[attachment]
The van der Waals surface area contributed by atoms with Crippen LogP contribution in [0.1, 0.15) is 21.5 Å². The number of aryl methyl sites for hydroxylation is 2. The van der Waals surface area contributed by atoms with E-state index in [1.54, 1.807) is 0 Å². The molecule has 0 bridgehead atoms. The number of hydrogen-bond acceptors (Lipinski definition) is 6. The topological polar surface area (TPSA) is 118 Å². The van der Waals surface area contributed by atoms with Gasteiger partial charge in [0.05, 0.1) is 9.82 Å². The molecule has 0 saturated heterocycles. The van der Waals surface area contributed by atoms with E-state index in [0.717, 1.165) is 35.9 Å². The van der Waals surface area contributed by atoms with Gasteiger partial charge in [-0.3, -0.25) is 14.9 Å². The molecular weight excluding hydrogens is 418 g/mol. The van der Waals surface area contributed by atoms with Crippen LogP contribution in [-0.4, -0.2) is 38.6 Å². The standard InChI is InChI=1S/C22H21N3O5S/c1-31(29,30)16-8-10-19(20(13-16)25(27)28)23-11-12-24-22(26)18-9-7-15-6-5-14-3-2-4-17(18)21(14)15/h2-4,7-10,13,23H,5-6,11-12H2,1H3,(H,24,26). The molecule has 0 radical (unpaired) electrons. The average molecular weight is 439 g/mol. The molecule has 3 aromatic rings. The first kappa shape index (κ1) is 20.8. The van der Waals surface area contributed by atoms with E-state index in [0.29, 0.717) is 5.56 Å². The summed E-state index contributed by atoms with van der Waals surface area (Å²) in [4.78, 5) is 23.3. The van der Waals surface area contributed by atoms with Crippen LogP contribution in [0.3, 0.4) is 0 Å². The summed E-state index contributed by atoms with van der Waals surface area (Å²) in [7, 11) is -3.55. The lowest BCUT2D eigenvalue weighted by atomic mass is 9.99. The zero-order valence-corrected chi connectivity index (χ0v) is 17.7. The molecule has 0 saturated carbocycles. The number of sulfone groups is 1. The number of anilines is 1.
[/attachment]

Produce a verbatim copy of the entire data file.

The van der Waals surface area contributed by atoms with Crippen LogP contribution in [0.1, 0.15) is 21.5 Å². The number of aryl methyl sites for hydroxylation is 2. The van der Waals surface area contributed by atoms with E-state index in [1.54, 1.807) is 0 Å². The molecule has 0 bridgehead atoms. The number of hydrogen-bond acceptors (Lipinski definition) is 6. The topological polar surface area (TPSA) is 118 Å². The van der Waals surface area contributed by atoms with Gasteiger partial charge in [0.05, 0.1) is 9.82 Å². The molecule has 0 saturated heterocycles. The van der Waals surface area contributed by atoms with E-state index in [0.717, 1.165) is 35.9 Å². The van der Waals surface area contributed by atoms with Gasteiger partial charge in [-0.3, -0.25) is 14.9 Å². The molecular weight excluding hydrogens is 418 g/mol. The van der Waals surface area contributed by atoms with Crippen LogP contribution in [-0.4, -0.2) is 38.6 Å². The standard InChI is InChI=1S/C22H21N3O5S/c1-31(29,30)16-8-10-19(20(13-16)25(27)28)23-11-12-24-22(26)18-9-7-15-6-5-14-3-2-4-17(18)21(14)15/h2-4,7-10,13,23H,5-6,11-12H2,1H3,(H,24,26). The molecule has 0 radical (unpaired) electrons. The average molecular weight is 439 g/mol. The molecule has 3 aromatic rings. The first kappa shape index (κ1) is 20.8. The van der Waals surface area contributed by atoms with E-state index in [0.29, 0.717) is 5.56 Å². The summed E-state index contributed by atoms with van der Waals surface area (Å²) in [4.78, 5) is 23.3. The van der Waals surface area contributed by atoms with Crippen LogP contribution in [0.3, 0.4) is 0 Å². The summed E-state index contributed by atoms with van der Waals surface area (Å²) in [7, 11) is -3.55. The lowest BCUT2D eigenvalue weighted by atomic mass is 9.99. The zero-order valence-corrected chi connectivity index (χ0v) is 17.7. The molecule has 0 saturated carbocycles. The number of sulfone groups is 1. The number of anilines is 1.